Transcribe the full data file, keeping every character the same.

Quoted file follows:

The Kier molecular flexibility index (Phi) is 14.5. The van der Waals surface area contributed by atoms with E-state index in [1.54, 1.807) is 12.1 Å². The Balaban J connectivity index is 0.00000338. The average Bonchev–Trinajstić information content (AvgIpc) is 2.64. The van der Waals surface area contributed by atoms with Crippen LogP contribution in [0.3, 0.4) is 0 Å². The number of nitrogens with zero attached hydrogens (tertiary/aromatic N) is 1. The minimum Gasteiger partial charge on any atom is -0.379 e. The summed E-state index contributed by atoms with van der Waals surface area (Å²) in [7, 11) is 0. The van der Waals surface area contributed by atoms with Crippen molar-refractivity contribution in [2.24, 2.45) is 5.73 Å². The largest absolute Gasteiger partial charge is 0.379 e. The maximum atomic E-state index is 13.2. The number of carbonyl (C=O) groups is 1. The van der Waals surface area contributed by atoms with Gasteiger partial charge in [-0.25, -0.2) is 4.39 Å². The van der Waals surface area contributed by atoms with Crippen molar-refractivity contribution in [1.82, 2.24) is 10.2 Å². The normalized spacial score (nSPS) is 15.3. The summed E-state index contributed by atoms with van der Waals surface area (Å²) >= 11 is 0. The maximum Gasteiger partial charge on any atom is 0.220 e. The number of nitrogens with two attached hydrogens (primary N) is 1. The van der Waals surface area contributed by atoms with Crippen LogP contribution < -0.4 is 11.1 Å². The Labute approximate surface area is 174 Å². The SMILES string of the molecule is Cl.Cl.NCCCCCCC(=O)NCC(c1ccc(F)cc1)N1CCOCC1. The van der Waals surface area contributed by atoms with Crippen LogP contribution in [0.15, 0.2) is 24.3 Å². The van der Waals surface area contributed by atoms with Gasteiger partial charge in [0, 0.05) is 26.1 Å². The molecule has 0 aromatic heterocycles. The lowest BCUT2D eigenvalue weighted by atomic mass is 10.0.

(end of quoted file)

The Kier molecular flexibility index (Phi) is 14.5. The van der Waals surface area contributed by atoms with E-state index in [1.54, 1.807) is 12.1 Å². The Balaban J connectivity index is 0.00000338. The average Bonchev–Trinajstić information content (AvgIpc) is 2.64. The van der Waals surface area contributed by atoms with Crippen LogP contribution in [0.3, 0.4) is 0 Å². The number of nitrogens with zero attached hydrogens (tertiary/aromatic N) is 1. The minimum Gasteiger partial charge on any atom is -0.379 e. The summed E-state index contributed by atoms with van der Waals surface area (Å²) in [7, 11) is 0. The van der Waals surface area contributed by atoms with Crippen molar-refractivity contribution in [2.24, 2.45) is 5.73 Å². The largest absolute Gasteiger partial charge is 0.379 e. The maximum atomic E-state index is 13.2. The number of carbonyl (C=O) groups is 1. The van der Waals surface area contributed by atoms with Gasteiger partial charge in [-0.25, -0.2) is 4.39 Å². The van der Waals surface area contributed by atoms with Crippen molar-refractivity contribution in [1.82, 2.24) is 10.2 Å². The normalized spacial score (nSPS) is 15.3. The summed E-state index contributed by atoms with van der Waals surface area (Å²) >= 11 is 0. The maximum Gasteiger partial charge on any atom is 0.220 e. The number of nitrogens with two attached hydrogens (primary N) is 1. The van der Waals surface area contributed by atoms with Crippen LogP contribution < -0.4 is 11.1 Å². The Labute approximate surface area is 174 Å². The SMILES string of the molecule is Cl.Cl.NCCCCCCC(=O)NCC(c1ccc(F)cc1)N1CCOCC1. The van der Waals surface area contributed by atoms with Crippen LogP contribution in [0.15, 0.2) is 24.3 Å². The van der Waals surface area contributed by atoms with Gasteiger partial charge in [0, 0.05) is 26.1 Å². The molecule has 0 aromatic heterocycles. The lowest BCUT2D eigenvalue weighted by atomic mass is 10.0.